I have to be careful how I write this blogpost. I’m either going to come off sounding like the “World’s Meanest Mommy” or I’ll be seen as an Animal-lover Extraordinaire. Of course, I’d prefer the latter, but we’ll see. Today’s Giveaway was one of our pets.
Our son Theo recently celebrated his 10th birthday. One of his presents was a Siamese fighting fish, better known here as a Betta Fish. The fish is beautiful, a deep blue in color, with delicate, frilly fins, but my reaction when I saw it was one of anxiety. I know that it can be a character-building experience for a child to have a creature of his own to take care of. But, we have cats. Growing up in Scotland, we had a lovely cat called Spats, and I have a vivid memory of my sister Roshan winning a goldfish, who she named Nessie, at a local fair. Things didn’t end well for Nessie. I still remember Roshan crying hard when the bowl was discovered lying empty on the dining room floor. Neither the fish not Spats was anywhere to be found.
We had the Theo’s fish for about a month in a bowl on his bookshelf. Our cats come into Theo’s room fairly regularly but for a while neither of them realized what was in the bowl, so I thought things might work out ok. Then Sonic, our gray tabby, got curious and started jumping up onto the shelf and sniffing around. Perhaps it was the smell of the fish food, but it seemed that it was dawning on him that something interesting was in that bowl. One evening a couple of weeks ago, I was watching Sonic watching the bowl, and I saw him suddenly comprehend what he was looking at that. He froze, stared hard and then became extremely agitated. Since that moment, he has been obsessed with the fish. I stacked books all around the bowl and covered the top with a flour sifter and a glass paperweight, but Sonic was now determined. If I forgot to close Theo’s door, I would hear books, his food container, and various other objects come crashing down as the cat jumped up onto the shelf and tried to get closer to the bowl. One afternoon, when I rushed into Theo’s room, I saw that the flour sifter and paperweight had been pushed a couple of inches to the left. I could tell it was only a matter of time.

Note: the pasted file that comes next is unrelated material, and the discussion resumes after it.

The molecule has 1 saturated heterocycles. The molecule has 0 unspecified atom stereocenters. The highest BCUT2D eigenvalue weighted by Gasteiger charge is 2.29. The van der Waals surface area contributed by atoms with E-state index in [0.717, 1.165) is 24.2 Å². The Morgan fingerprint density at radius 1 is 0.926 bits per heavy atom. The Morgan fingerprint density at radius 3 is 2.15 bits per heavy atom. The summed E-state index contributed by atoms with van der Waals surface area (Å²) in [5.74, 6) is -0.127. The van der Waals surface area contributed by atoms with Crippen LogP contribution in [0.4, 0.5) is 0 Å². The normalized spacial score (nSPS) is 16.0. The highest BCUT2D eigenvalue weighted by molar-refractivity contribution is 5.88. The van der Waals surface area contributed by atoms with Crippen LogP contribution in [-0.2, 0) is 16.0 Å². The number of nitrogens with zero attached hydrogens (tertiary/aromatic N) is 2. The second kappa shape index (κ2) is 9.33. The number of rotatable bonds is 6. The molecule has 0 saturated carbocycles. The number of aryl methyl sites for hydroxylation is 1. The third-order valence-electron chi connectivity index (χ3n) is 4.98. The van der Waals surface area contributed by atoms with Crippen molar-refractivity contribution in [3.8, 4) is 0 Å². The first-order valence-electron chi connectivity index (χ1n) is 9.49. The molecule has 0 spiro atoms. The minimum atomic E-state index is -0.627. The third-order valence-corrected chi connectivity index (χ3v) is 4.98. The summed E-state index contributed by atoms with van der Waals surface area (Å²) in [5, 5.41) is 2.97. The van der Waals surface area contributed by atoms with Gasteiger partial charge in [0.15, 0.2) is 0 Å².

I thought of Theo’s friend Rodrigo. He’s a sweet, kind-hearted boy who just loves animals. He also lives in an apartment where he can’t have a pet like a cat or dog. Surely he would enjoy the fish. Theo had witnessed Sonic’s obsession with the creature, and was as anxious as I was for his safety, so much so that he’d started yelling and throwing cushions at the cat whenever he looked like he was about to leap onto the shelf. So, when I asked him if he would be ok giving the fish to his friend so it would be safe, he agreed. I texted Rodrigo’s mother about my idea. She was fine with it, adding that she thought it would make Rodrigo very happy. We agreed to give Rodrigo the fish today when he came over for a playdate. Yesterday, Sonic seemed particularly determined to snare the fish, and somehow managed to crack the small container next to the fishbowl that contained moss and water, causing a water leak all over the top of the bookshelf. I mopped up the mess, rigged a stronger barricade around the bowl, and prayed that Sonic would stay away from Theo’s room during the fish’s last night here.
When Rodrigo came over this morning, the fish was still alive. During the playdate, I reminded Theo to talk to Rodrigo about his gift. Explaining about Sonic’s dangerous interest in the fish, he told Rodrigo ihe would like to give it to him. Rodrigo’s big brown eyes lit up and he smiled a wide smile. “I used to have a fish. I know how to look after them,” he said looking delighted and excited. Theo also seemed pleased to have made his friend happy. We haven’t broken the news to Sonic yet. I imagine he’ll jump up on the shelf tomorrow looking for the fish and be puzzled at the empty space where the bowl had been. I am over the moon with relief; living in a household where one resident wants to eat another has been stressful. Now we can enjoy our lovely cat again without seeing him as a dangerous killer (on a daily basis anyway.) As for the little Siamese fighting fish, well, if he is aware of anything that is going on outside of his bowl-shaped world, now he will only see the big, brown eyes of a sweet, caring boy looking back at him.